Post by aerofoto - HJG Admin on Feb 22, 2022 7:06:16 GMT
they'll give our users the option of experiencing the increased weight package
YEP .... that's precisely what it's/they're there for and why we do/did it (base pack-wise) folks
What HJG's always "tried to do" (since it's beginnings) is represent the "actual specifications" of any aircraft type and their sub variants .... "IN SO FAR AS FS PERMITS" (these being the key words) .... rather than offering single packages for each basic aircraft type and irrespective of their sub types (as is done by many other FS groups/companies). By doing this we're able to offer correct/more authentic weight, engine thrust, and other performance defining specifications, and which "DO" ultimately influence performance "in FS" .... provided each simulation is flown properly to start with of course. It also enables us to be able to offer specific textures/operator liveries for particular aircraft subjects and which are then supported by the correct aircraft type specification base packs too. Doing this does make things "a little more complex" (more time consuming for the developers rather), but, it "DOES" ultimately make for better simulations in the long run .... in preference to offering something more basic that performs no differently than anything else within the same product line. This type of customization is also represented/offered by us among our panel and sound pack range too.
Post by aerofoto - HJG Admin on Feb 22, 2022 19:10:46 GMT
The liveries are "similar" but these 2 are both "L-1011-100's" .... for our "-100" base pack
Whilst engine thrust for the -1's, -50's, -100's, and -150's is identical (except in the case of SHIP ONE which has its derated testing period thrust statement), there's a roughly 17,000 LB MGW weight increase "in the case of the -100's", promoting higher payload and/or fuel loading's, which (in basic FS terms) should promote slightly increased range for the same/similar overall performance .... according to the way Mike and I compiled supporting data for our L-1011's.
All of our L-1011 versions "before the -150's" reflect progressively lower weights and the same engine thrust rating, whilst each those "following the -150's" reflect progressively higher weights again .... as well as greater engine thrust ratings too .... each of which "DO" influence FS performance
Post by Erik Ingram - HJG on Feb 28, 2022 21:27:35 GMT
Catching up on a C-135 requested a while back, this is the 89th MAW's 62-4126 as it looked in VIP service circa 1968, in particular when it brought the commander of the US Pacific Command to Australia in August of that year. After serving as a VIP transport for the better part of 20 years, it was pressed into special operations service, and eventually became an RC-135W.
Then we have KC-135E 59-1514 of the 55th Strategic Reconnaissance Wing circa 1990, in use as a support/training aircraft.
Finally, here's 4126 in its anonymous scheme; it was operated in this capacity for the Twenty First Air Force by members of the New Jersey ANG, and in addition to secretive missions, it also served as a general government transport for organizations including the DEA, FBI, and others.
Post by Erik Ingram - HJG on Mar 4, 2022 22:13:03 GMT
Thanks guys! I've probably said this before, but the C-135 family is definitely one of my favorite military aircraft, so I'm glad for the opportunity to represent so many variants of it for you all.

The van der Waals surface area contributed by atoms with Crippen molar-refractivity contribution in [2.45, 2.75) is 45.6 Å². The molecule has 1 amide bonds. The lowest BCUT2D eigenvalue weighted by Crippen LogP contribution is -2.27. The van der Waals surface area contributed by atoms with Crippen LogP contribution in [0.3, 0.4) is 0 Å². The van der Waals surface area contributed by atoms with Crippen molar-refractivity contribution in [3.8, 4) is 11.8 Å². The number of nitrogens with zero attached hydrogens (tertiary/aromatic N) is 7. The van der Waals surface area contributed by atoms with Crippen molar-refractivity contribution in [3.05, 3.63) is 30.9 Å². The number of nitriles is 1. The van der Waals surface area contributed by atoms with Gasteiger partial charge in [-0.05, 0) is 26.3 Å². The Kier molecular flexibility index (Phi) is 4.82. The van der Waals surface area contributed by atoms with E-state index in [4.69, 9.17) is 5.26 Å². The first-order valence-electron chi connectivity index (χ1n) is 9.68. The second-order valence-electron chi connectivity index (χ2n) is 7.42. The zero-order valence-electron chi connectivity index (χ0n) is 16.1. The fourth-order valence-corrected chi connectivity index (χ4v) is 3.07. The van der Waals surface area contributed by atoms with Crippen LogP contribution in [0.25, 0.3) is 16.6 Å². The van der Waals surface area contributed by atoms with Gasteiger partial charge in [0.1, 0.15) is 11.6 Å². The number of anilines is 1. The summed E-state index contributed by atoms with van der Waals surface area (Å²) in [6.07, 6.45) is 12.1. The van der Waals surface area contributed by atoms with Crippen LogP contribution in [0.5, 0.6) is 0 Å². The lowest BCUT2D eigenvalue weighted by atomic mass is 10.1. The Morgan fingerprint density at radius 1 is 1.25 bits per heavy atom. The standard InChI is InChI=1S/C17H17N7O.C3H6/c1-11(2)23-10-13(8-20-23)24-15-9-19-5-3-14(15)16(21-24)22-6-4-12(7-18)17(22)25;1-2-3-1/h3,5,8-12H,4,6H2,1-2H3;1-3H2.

Back to some twin-engine aircraft, here's a selection representing a chapter in German aviation from the late '80s and early '90s:
Air Berlin USA was the earliest incarnation of what would become Germany's second-largest airline by the mid-2000s; it was originally established by a group of Americans and owned by a lumber company in Oregon (hence the 'USA' part of the name), and operated charter flights around Europe on behalf of various German vacation organizers. Early on, it leased a selection of aircraft (mostly 707s and 737-200s), and in 1986, it acquired its first new plane, this 737-300 N67AB. It was actually their only airplane until 1991, and is seen here as it looked in service in mid-1988. It would operate a separate fleet of them between 2006 and 2008, but this one was sold to Southwest in 1991.
In 1990, the airline acquired two 737-400s, including N11AB.
Following German reunification, the airline was opened to German investors and leadership, and was officially shortened to Air Berlin shortly thereafter. The scheme was modified accordingly, and is seen here on D-ABAD circa 1992.
Post by Klaus Hullermann on Mar 5, 2022 19:55:25 GMT
Thanks Mark for the answer. I didn't know that, but I never saw that on other 737s (either domestic ones aka Lufthansa or from foreign 737 Classic-operators). I also never saw something similar on their 737NGs which 'visited' also EDDG.
Kinda like American Airlines "Super80" - never an official McDonnell Douglas model name for the MD-80 series (American did have some changes made to the airplane interior and cockpit, but that's another thing). Airlines often put their own marketing on their aircraft models to make them "stand out" even if there's nothing different between their planes and the next guy's.
Now that I think of it, American kinda has been notorious for self-branding.... The DC-10LuxuryLiner comes to mind as well.
As for the "SL" designation - Since the aircraft was delivered new to Air Berlin USA and was one of the earlier -300s, I would think their idea with self-marketing the "super quiet" was to hype up how much quieter inside and out the -300s were over the -200s that were then extremely common in Europe, and especially in European charter operations.